MediaWiki software is used on a huge number of websites and for them being search engine friendly is much harder than for Wikipedia - They cannot say that "we don't care because we have so many links to us that this will not hurt - also being a top10 website Google will assure that we are not punished"

This bug is not about asking to add 3xx redirects to Wikipedia - in fact it just asking to add support HTTP status codes to MediaWiki. This is about HTTP protocol compliance.

This should be implemented in such a way that will not change the current behavior. People interested in that should be able to add a configuration setting like $wgEnableHttpRedirects = true.

There is already patch that hacks mediawiki in doing HTTP redirect and it should be *easy* and *safe* to add this feature. Existing patch: http://www.sumbytes.com/mediawiki-301-redirects/ (this one does not use a configuration parameter)

I'm sure that if MediaWiki team is willing to accept this request, me or somebody else will take time to create a patch that is adding this functionality.

Now the real question is if there is willingness to reopen this issue and accept a patch from the community?

Re-opening this for further consideration. Comment #7 makes a reasonable point about Wikipedia and its Google ranking, namely that Google has special-cased Wikipedia in a variety of ways, making any comparisons faulty.

An option to allow for standards compliance seems reasonable, at a minimum, though changing the default behavior does as well, given that I don't see a particularly good reason to buck the (reasonable) standard.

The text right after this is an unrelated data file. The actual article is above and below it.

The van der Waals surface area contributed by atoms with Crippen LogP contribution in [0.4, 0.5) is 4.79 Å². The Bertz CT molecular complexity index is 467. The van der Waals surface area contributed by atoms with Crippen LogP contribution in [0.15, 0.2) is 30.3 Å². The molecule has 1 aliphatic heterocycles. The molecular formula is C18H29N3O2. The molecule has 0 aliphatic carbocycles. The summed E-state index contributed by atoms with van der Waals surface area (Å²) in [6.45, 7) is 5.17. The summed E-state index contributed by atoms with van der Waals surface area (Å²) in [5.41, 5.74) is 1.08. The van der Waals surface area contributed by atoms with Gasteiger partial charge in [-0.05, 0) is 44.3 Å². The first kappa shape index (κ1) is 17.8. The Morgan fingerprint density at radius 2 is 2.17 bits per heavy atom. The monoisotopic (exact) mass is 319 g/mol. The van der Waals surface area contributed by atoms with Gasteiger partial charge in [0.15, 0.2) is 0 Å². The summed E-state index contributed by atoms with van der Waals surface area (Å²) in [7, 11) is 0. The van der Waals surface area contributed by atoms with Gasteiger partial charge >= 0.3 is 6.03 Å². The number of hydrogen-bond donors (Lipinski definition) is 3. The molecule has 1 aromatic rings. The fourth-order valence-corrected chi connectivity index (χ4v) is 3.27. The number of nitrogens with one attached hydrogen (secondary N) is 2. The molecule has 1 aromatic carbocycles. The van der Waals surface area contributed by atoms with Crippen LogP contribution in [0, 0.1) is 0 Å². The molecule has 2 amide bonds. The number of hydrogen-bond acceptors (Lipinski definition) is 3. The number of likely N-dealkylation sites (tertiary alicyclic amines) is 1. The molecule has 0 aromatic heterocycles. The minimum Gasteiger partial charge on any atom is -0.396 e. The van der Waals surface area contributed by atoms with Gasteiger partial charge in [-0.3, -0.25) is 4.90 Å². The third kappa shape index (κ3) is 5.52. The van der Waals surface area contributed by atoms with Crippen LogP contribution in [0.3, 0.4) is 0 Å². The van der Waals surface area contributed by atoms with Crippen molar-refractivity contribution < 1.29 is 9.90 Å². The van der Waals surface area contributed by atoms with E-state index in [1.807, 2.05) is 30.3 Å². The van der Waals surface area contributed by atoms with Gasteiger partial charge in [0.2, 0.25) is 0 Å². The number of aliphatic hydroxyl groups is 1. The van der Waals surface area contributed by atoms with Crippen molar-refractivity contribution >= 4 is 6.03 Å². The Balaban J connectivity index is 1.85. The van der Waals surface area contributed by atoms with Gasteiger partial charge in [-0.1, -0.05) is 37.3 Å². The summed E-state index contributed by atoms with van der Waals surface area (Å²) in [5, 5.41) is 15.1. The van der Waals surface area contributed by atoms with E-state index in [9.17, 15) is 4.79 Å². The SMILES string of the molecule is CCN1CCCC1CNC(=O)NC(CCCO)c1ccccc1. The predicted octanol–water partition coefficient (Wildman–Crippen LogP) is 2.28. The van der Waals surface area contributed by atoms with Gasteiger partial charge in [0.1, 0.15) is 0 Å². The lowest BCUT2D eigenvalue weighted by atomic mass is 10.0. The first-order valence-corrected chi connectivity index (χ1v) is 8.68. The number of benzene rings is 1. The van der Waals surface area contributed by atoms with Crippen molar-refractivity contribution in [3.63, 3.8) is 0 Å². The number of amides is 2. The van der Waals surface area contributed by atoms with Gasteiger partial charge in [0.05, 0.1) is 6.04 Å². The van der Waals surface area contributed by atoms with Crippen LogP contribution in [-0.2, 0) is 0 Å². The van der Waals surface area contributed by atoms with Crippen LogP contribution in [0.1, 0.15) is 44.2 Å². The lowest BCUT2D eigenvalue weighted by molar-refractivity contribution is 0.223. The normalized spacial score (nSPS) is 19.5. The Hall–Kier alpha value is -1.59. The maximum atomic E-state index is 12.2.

prime38 wrote:

The option should be to break compliance, or said otherwise, the default should be for it to actually redirect and the option allows you to stop that.

MediaWiki already usees the meta link rel="canonical" tag to identify 'duplicate' pages by URL.
As far as I know Google is aware of this and makes use of that.

On the other note, it's possible to use javascript to display the redirect-from message by hash-tagging.

ie.

http://mywiki.com/This_redirect
goes to
http://mywiki.com/That_page#r=This_redirect
and javascript can grab that and display a message.

PS: I'm thinking now that hash-tagging could cause problems where a title redirects to a certain anchor on the page (ie. "This_redirect" could be a redirect to "That_page#History" in which case another hashtag would break that.

Unless there's a way to keep jump-to-anchor in tact I think we can forget my above idea..

(In reply to comment #7)

This bug is not about asking to add 3xx redirects to Wikipedia - in fact it
just asking to add support HTTP status codes to MediaWiki. This is about HTTP
protocol compliance.

(In reply to comment #8)

An option to allow for standards compliance seems reasonable, at a minimum,
though changing the default behavior does as well, given that I don't see a
particularly good reason to buck the (reasonable) standard.

(In reply to comment #9)

The option should be to break compliance, or said otherwise, the default should
be for it to actually redirect and the option allows you to stop that.